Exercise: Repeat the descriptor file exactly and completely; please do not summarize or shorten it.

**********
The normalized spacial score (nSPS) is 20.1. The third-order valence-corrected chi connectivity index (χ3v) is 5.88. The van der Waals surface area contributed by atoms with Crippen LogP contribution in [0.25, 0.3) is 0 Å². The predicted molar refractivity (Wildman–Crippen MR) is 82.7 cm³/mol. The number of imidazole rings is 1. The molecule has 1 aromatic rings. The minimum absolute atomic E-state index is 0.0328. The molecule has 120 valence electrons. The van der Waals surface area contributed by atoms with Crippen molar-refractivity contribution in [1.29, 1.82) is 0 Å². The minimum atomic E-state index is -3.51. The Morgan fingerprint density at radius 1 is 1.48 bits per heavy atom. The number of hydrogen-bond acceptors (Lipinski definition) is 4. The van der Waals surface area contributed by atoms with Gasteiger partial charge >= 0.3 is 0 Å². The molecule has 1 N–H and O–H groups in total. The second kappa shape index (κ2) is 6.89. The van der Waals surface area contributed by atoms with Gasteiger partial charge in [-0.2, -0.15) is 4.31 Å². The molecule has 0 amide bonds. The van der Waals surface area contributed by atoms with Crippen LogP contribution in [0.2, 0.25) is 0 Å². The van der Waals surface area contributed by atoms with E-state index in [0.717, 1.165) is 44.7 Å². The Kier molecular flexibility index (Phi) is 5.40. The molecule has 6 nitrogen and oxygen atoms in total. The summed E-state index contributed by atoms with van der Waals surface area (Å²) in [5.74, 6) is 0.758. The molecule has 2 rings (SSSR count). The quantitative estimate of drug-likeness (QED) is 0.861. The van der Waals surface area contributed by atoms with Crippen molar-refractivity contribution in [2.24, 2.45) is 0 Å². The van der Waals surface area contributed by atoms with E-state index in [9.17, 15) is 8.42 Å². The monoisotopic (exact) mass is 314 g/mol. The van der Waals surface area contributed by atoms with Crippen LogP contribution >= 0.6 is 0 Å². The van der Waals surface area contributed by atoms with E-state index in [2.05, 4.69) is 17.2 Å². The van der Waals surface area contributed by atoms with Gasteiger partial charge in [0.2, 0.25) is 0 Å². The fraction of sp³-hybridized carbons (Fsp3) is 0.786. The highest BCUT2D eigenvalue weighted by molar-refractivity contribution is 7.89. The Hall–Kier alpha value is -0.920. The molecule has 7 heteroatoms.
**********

The normalized spacial score (nSPS) is 20.1. The third-order valence-corrected chi connectivity index (χ3v) is 5.88. The van der Waals surface area contributed by atoms with Crippen LogP contribution in [0.25, 0.3) is 0 Å². The predicted molar refractivity (Wildman–Crippen MR) is 82.7 cm³/mol. The number of imidazole rings is 1. The molecule has 1 aromatic rings. The minimum absolute atomic E-state index is 0.0328. The molecule has 120 valence electrons. The van der Waals surface area contributed by atoms with Crippen molar-refractivity contribution in [1.29, 1.82) is 0 Å². The minimum atomic E-state index is -3.51. The Morgan fingerprint density at radius 1 is 1.48 bits per heavy atom. The number of hydrogen-bond acceptors (Lipinski definition) is 4. The van der Waals surface area contributed by atoms with Gasteiger partial charge >= 0.3 is 0 Å². The molecule has 1 N–H and O–H groups in total. The second kappa shape index (κ2) is 6.89. The van der Waals surface area contributed by atoms with Gasteiger partial charge in [-0.2, -0.15) is 4.31 Å². The molecule has 0 amide bonds. The van der Waals surface area contributed by atoms with Crippen LogP contribution in [0.2, 0.25) is 0 Å². The van der Waals surface area contributed by atoms with E-state index in [0.717, 1.165) is 44.7 Å². The Kier molecular flexibility index (Phi) is 5.40. The molecule has 6 nitrogen and oxygen atoms in total. The summed E-state index contributed by atoms with van der Waals surface area (Å²) in [5.74, 6) is 0.758. The molecule has 2 rings (SSSR count). The quantitative estimate of drug-likeness (QED) is 0.861. The van der Waals surface area contributed by atoms with Crippen molar-refractivity contribution in [2.24, 2.45) is 0 Å². The van der Waals surface area contributed by atoms with E-state index in [9.17, 15) is 8.42 Å². The monoisotopic (exact) mass is 314 g/mol. The van der Waals surface area contributed by atoms with Crippen LogP contribution >= 0.6 is 0 Å². The van der Waals surface area contributed by atoms with E-state index in [2.05, 4.69) is 17.2 Å². The van der Waals surface area contributed by atoms with Gasteiger partial charge in [0.2, 0.25) is 0 Å². The fraction of sp³-hybridized carbons (Fsp3) is 0.786. The highest BCUT2D eigenvalue weighted by molar-refractivity contribution is 7.89. The Hall–Kier alpha value is -0.920. The molecule has 7 heteroatoms.